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Published: 21-Mar-2017

Written by: Amy Robbins

The Rangers of Tangkahan is a new community conservation initiative in North Sumatra, the only one if its kind, that aims to provide long term protection of the Leuser ecosystem buffer zone environment. The Leuser ecosystem is one of the worlds’ richest, yet least known and threatened forest ecosystems and acts as a life support to around four million people who live in and around it. The most significant issue in the buffer zone is human-wildlife conflict. As the human population continues to expand, combined with increasing habitat destruction and fragmentation there is increasing conflict with wildlife, particularly within forest-edge communities. Many of these communities rely on illegal activity such as wildlife poaching and hunting to help provide food and income.


These communities engage in agricultural practices right up to and into the Gunung Leuser National Park, which makes crop raiding and income loss a regular occurrence, thereby putting wildlife at risk of retribution or fear killing. The communities have little knowledge of the species living alongside them and a lack of understanding of sustainable agricultural practices that minimise the risk of wildlife conflict. Often they take matters into their own hands to lethally remove the wildlife that poses a threat to their livelihoods. Orangutan and elephant conflict occurs regularly along the forest edge within these communities, with elephants destroying dwellings and buildings as well as crops. Buffer zone use is largely unregulated and forest edge communities are increasingly encroaching on the National Park and its borders.


The Rangers of Tangkahan provide a protection service for the increasingly threatened buffer zone and are about to begin patrols for 2017. We have been fortunate to have had support from the reputable Auckland Zoo Conservation Fund, to enable employment for six months of a team of 10 rangers from Tangkahan as well as assistants from neighbouring communities, allowing the economic benefit to be more widespread.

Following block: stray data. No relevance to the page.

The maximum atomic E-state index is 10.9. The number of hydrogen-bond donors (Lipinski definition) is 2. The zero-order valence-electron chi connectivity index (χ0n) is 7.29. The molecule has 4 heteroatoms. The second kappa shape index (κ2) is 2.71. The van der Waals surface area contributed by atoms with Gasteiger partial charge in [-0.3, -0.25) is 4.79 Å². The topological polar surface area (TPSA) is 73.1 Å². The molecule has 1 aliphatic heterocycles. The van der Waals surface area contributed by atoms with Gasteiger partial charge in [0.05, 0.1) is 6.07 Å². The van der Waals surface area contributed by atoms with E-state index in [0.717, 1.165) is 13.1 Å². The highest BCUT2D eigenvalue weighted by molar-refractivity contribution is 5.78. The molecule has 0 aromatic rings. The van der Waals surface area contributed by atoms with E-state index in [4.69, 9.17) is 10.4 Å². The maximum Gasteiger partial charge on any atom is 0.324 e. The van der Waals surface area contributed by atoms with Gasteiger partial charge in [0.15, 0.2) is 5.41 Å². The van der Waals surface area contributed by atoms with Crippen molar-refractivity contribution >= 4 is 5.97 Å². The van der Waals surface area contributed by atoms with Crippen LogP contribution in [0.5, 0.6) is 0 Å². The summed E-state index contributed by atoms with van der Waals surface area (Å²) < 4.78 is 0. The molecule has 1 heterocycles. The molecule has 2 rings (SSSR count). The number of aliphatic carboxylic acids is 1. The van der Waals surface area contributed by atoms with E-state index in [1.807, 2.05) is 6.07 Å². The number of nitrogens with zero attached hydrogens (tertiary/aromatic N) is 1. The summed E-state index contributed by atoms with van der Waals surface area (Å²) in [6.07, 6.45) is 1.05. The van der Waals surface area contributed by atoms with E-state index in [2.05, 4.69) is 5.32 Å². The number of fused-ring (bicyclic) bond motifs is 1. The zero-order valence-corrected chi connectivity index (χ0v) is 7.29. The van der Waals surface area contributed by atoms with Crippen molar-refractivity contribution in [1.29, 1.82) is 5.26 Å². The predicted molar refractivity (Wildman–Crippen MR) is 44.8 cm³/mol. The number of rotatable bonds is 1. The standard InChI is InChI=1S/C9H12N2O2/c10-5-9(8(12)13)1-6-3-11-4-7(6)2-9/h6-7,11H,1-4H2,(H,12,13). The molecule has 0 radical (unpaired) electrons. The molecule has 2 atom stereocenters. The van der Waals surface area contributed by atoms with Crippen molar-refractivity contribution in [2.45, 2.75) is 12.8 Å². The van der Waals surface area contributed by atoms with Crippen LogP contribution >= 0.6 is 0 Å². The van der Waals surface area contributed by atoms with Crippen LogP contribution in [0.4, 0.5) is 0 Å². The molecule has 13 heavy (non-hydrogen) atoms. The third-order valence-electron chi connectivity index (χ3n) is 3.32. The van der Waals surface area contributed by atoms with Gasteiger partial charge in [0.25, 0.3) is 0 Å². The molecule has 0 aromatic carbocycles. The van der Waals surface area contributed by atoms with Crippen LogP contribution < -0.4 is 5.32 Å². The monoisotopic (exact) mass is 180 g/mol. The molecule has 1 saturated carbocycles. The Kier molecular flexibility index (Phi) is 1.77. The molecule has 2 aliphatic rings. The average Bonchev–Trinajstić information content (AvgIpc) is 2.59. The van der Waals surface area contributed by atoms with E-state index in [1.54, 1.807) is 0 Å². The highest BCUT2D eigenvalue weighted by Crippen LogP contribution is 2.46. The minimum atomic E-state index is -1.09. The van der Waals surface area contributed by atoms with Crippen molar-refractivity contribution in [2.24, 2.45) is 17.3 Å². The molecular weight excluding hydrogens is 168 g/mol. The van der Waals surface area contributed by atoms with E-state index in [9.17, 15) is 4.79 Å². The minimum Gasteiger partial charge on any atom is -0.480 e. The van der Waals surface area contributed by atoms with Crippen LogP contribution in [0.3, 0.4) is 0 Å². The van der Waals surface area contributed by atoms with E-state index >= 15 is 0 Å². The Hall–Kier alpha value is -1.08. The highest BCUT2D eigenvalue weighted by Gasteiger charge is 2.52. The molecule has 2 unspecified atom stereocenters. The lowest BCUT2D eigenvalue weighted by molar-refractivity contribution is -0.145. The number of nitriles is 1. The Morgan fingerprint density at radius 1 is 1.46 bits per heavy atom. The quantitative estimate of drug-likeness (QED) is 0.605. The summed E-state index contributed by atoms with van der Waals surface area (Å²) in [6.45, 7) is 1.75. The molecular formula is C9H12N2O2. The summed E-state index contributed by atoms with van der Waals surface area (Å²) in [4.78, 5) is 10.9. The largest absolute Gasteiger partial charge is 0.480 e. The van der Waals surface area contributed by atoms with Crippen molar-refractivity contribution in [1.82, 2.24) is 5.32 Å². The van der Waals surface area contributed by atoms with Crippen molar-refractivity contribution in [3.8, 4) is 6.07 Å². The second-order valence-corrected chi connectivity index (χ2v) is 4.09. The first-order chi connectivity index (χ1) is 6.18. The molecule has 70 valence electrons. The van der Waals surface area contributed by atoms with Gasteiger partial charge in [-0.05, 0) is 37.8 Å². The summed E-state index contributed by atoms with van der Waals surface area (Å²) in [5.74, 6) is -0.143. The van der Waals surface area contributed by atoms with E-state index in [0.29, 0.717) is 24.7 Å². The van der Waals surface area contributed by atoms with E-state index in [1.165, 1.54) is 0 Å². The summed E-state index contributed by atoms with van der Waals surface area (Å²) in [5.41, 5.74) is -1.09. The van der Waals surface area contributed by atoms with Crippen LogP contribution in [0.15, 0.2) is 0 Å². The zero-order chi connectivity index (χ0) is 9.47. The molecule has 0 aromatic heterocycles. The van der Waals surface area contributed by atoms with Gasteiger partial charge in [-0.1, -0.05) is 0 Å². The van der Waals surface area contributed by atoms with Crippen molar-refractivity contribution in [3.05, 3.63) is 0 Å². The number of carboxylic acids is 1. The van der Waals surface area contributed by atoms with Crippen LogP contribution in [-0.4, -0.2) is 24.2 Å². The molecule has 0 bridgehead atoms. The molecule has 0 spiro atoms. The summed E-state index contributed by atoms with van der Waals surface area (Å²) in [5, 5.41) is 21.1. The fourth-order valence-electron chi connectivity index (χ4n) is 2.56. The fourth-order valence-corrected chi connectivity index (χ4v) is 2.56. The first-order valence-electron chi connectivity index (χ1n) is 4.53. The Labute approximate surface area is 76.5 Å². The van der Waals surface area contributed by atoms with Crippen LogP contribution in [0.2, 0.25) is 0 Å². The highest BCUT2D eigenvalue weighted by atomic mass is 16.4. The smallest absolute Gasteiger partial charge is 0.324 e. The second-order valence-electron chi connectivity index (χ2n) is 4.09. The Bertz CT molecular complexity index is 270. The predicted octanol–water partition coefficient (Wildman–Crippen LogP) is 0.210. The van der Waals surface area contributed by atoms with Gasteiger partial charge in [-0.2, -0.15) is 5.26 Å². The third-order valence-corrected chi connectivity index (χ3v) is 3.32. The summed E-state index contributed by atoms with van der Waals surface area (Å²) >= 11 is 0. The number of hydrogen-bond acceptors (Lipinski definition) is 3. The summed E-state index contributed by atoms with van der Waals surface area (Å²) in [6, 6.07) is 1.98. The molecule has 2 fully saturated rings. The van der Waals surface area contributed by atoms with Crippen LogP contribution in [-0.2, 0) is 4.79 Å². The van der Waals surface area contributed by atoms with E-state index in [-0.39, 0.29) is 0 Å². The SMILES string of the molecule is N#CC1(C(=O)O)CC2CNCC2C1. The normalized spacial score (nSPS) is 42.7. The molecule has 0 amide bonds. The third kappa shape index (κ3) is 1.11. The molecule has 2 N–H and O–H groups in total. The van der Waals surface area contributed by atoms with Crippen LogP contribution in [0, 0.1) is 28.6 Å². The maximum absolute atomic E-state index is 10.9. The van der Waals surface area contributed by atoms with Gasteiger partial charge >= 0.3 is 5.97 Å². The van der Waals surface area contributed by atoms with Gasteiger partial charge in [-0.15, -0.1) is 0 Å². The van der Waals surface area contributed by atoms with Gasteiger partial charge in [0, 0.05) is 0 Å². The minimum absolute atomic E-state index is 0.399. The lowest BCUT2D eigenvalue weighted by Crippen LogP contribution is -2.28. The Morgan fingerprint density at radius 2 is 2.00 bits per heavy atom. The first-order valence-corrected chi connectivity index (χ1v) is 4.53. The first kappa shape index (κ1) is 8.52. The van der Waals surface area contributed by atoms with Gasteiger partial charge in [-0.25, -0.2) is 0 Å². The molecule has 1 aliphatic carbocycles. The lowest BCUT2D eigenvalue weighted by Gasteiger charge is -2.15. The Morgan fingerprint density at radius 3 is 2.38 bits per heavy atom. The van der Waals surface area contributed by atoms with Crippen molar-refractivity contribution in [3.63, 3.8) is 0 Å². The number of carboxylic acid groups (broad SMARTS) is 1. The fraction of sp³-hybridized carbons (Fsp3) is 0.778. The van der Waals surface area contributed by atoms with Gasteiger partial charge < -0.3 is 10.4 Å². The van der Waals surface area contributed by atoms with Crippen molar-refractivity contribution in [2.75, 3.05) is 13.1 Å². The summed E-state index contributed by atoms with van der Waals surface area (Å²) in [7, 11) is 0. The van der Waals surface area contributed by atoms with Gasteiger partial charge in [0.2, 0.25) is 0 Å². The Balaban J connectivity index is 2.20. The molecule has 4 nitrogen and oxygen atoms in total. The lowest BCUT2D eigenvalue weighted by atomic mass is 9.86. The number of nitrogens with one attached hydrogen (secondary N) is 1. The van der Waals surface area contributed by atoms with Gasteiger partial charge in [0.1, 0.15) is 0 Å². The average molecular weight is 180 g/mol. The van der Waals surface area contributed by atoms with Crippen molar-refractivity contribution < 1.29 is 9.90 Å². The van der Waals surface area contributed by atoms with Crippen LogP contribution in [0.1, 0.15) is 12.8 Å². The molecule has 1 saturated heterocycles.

Patrols from 2016 showed a reduction in the number of snares being set and the rangers began a socialisation program to help determine the level of wildlife conflict, the locals’ understanding of wildlife and help identify solutions for alternative income. They also started to document the incredible flora and fauna of the buffer zone, something that has never been done before. To continue to do this to a high standard, we are seeking the donation of a camera with an excellent zoom so please contact Raw if you are able to help.


The Rangers of Tangkahan met with program leader Amy and field coordinator Jess recently, to strategize for the coming 12 months. Together, we formulated a vision and mission and a number of objectives together with strategies to achieve them. We will shortly be releasing our strategic plan to help make the grant application process a little less intensive and this will be available on our website. Amy was able to deliver the rangers’ brand new uniforms, generously donated by DJL Marketing in New Zealand. The team looks incredibly professional and are excited to have high quality, quick-dry clothing to wear in the field.


We are incredibly fortunate to have had Raw Wildlife Encounters commit to supporting The Rangers of Tangkahan in 2017 through some of their outstanding eco-adventures. The Sumatran Wildlife Fundraising Adventure, North Sumatran Highlights tour and Forever Young tour all provide financial support to the program. Guests will be able to directly witness the impact the rangers and Raw are having on this fragile ecosystem and experience the magic of North Sumatra while making lifelong memories and friendships. 

 

We thank everyone for their ongoing support of this unique conservation program in 2017 and we look forward to bringing you updates from the field as the rangers head out on patrol.

 

 


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